This has been sitting on a shelf since I'd read it ages ago, but it was time for a reread when I found somewhere (probably wikipedia) that this book contained a reference to one of my favorite English eccentrics - the 5th Duke of Portland, which I didn't remember reading at all.
What is absolutely brilliant for a reread is that now we have Google Maps, which means I can actually take a virtual tour of many of the places Bryson mentions. (Though stopping to do this does not speed up my reading progress.) This is the next best thing to spending tons of money and time to get to and walk around these cities. I'm an architecture nut, so I can just click and look at buildings indefinitely.
It's also nice reading this book - which is Bryson's 1995 goodbye to England as he's about to go live in the US - knowing that in around 2005ish he moved back and lives there currently. He's really wonderful at summing up everything you love about the country and the people, while pointing out the things that make you slightly crazy. And tossing out the odd historical story here and there.
Bryson can get a tad preachy at times, mainly about protecting historical architecture, which for Americans seems like a no-brainer. But then America doesn't have a vast amount of very old buildings compared to the amount of land we have, whereas in the smaller amount of space in the UK you can't toss a stone without hitting something historic. So while I'm in complete agreement about protecting historic architecture, I can see why it's a completely different problem in the UK.
Bryson can also complain/whine quite a bit, but usually this is amusing, especially when he's cold and wet and uncomfortable, and in a situation most people would never get themselves into - in other words, it's mostly his own fault. Unless you're the type of person who never calls ahead to book a place to stay when traveling somewhere out of season, for example - in which case you might relate to his adventures too well. (Also the internet makes all research and booking vastly easier now than in the late 90s.)
This isn't a book for historians to cite - just so you know that. Chapters aren't named or in any way set apart by name of the area where he's traveling, and there's no index or bibliography. This means that if there's a particular place or story you're looking through you have to skim the whole thing. Or use the internet.
Now that I've reread the book - I'm dying to visit Edinburgh (Ch. 26-27) again. And any UK town with multiple bookstores, because I never did get enough of that.
Some quotes and ponderings:
p. 77: "Selfridge was an interesting fellow who provides a salutary moral lesson for us all. An American who spent his early career at Marshall Field in Chicago, he moved to England in 1906 with the intention of building in London the greatest shopping emporium in Europe. The British thought he was mad, particularly when they learned he was to build his store on Oxford Street, far away from the main shopping areas of Knightsbridge and Kensington, but by dint of hard work and total dedication he succeeded. For years, Selfridge was a model of decorum. He led a life of stern rectitude, early bedtimes, and tireless endeavor. He drank lots of milk and never fooled around. But in 1918 his wife died and the sudden release from marital bounds rather went to his head. He took up with a pair of Hungarian-American cuties known in music hall circles as the Dolly Sisters, and fell into rakish ways. With a Dolly on each arm, he took to roaming the casinos of Europe, gambling and losing lavishly. He dined out every night, invested foolish sums in racehorses and motorcars, bought Highcliff Castle, and laid plans to build a 250-room estate at Hengistbury Head nearby. In ten swift years he raced through $8 million; lost control of Selfridge's; lost his castle and London home, his racehorses, and his Rolls-Royces; and eventually ended up living alone in a small flat in Putney and traveling by bus. He died penniless and virtually forgotten on May 8, 1947. But of course he had had the inestimable pleasure of bonking twin sisters, which is the main thing."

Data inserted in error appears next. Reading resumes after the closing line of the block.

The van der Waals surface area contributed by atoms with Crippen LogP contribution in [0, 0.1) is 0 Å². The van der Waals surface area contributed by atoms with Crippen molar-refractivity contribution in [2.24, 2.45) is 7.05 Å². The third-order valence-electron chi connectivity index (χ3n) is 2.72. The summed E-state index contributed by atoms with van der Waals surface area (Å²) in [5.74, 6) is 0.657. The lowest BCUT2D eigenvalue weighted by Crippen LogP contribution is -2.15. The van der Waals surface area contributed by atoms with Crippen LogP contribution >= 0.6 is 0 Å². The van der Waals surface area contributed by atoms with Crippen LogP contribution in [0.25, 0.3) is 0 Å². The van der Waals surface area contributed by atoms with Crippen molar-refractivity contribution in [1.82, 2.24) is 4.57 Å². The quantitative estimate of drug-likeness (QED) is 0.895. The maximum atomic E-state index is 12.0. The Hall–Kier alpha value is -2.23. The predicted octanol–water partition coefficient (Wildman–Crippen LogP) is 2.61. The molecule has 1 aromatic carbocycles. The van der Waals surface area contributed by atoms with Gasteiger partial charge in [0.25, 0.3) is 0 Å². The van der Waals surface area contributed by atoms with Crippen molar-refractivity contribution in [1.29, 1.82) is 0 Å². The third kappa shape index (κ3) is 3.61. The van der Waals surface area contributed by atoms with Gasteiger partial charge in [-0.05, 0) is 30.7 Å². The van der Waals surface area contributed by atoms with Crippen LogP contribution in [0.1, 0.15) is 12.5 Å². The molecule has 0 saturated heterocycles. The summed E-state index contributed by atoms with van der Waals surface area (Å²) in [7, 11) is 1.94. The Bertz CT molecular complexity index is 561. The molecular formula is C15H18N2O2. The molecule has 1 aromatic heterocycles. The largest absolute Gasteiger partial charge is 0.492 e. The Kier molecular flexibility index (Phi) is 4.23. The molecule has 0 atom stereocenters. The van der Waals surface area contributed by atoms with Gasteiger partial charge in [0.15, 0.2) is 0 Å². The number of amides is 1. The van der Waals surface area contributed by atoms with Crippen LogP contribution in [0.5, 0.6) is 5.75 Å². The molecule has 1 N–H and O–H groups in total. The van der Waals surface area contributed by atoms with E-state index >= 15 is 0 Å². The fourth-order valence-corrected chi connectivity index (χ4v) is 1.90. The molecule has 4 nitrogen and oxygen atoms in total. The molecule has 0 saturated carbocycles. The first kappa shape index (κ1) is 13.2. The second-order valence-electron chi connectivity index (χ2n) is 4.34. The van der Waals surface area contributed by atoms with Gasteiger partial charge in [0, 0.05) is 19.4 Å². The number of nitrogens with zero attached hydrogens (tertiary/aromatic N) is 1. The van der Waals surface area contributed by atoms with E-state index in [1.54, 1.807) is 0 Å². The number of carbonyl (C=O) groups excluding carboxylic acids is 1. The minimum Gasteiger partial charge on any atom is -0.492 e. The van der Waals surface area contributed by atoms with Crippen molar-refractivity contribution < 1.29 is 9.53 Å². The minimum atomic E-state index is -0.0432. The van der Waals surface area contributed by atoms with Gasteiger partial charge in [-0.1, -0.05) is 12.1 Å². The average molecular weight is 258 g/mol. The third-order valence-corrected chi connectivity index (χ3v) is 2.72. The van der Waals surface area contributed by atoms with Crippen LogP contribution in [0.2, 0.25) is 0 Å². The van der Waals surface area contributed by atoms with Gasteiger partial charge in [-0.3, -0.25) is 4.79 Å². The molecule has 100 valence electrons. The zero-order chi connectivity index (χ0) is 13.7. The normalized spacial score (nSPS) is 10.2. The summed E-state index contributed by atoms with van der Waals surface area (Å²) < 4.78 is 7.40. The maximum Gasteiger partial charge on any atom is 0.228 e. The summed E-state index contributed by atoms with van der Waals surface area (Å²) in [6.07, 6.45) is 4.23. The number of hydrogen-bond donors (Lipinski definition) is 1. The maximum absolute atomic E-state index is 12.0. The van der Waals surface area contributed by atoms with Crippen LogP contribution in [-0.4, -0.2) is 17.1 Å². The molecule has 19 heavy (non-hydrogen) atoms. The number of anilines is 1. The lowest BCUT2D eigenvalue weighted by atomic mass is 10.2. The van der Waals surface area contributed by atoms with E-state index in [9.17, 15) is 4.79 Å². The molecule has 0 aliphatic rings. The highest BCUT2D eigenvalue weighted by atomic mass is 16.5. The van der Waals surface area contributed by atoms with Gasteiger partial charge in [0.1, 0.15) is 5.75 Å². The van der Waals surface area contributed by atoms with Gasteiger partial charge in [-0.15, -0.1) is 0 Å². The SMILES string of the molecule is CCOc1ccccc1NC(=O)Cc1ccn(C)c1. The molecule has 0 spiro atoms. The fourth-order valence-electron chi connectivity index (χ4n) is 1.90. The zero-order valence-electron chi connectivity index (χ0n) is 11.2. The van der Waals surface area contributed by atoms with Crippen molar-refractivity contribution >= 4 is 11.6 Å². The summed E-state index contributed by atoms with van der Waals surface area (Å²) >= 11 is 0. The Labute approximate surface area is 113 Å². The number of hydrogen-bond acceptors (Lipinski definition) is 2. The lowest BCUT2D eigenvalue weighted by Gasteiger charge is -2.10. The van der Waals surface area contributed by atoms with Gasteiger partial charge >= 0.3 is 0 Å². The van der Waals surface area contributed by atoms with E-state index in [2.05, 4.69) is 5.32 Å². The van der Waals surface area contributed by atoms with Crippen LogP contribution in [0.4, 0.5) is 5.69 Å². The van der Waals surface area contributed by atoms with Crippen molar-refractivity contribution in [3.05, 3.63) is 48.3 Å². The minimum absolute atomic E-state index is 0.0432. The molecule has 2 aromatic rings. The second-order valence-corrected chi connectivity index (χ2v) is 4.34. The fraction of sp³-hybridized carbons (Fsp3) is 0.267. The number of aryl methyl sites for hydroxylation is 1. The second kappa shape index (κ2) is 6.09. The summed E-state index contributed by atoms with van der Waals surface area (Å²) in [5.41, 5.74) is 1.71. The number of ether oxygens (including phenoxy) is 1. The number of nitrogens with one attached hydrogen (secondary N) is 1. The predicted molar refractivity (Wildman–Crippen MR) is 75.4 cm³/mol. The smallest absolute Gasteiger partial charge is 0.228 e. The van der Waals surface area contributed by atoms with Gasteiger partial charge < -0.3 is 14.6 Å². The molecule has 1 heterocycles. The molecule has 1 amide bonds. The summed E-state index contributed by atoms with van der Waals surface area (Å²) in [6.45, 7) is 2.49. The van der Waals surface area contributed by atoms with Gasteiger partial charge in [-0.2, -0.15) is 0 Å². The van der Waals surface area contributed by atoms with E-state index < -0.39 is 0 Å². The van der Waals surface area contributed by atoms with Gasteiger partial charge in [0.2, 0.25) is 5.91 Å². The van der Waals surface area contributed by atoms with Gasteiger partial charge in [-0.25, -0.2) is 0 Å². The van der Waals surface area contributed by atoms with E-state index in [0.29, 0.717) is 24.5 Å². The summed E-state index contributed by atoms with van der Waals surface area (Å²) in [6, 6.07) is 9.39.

p. 100-101: "A couple of miles beyond Kimmeridge, at the ar side of a monumentally steep hill, stands the little village of Tyneham, or what's left of it. In 1943, the British Army ordered Tyneham's inhabitants to evacuate the community as it wanted to practice lobbing shells into the surrounding hillsides. The villagers were solemnly assured that once Hitler was licked they could all come back. Fifty-one years later they were still waiting. Forgive my disrespectful tone, but this seems to me disgraceful, not simply because it's a terrible inconvenience to the inhabitants (especially those who might have forgotten to cancel their milk), but also for the poor sods like me who have to hope that the footpath through the firing range is open, which it is but occasionally.
...When I was last there in the late 1970s, Tyneham was forlorn, overgrown, and practically unknown - a proper little ghost town. Now the Dorset County Council has made it into something of a tourist attraction. It put up a big parking lot and restored the school and church as small museums, which rather suggests that Tyneham's abandonment is considered permanent."
p. 107, on Weymouth: "...In 1348 it was the place where the Black Death was introduced into England, and in 1789 it became the world's first seaside resort when that tedious lunatic George III started a fashion for sea bathing there."
p. 136, Oxford: "...Above all, I like to drink in the pubs, where you can sit with a book and not be looked on as a social miscreant..."
Oddly Bryson doesn't mention Oxford's Headington Shark, which is definitely on my Must See List if I ever get to Oxford. I note that (currently anyway) our local loved/hated statue, The Cardiff Kook is under the See Also portion of the page."
p. 145, mention of Broadway Tower in the Cotswolds - I've only seen it in photographs, but dearly love the architecture. (And thanks to a nice photo on that wikipedia page, it's now my desktop)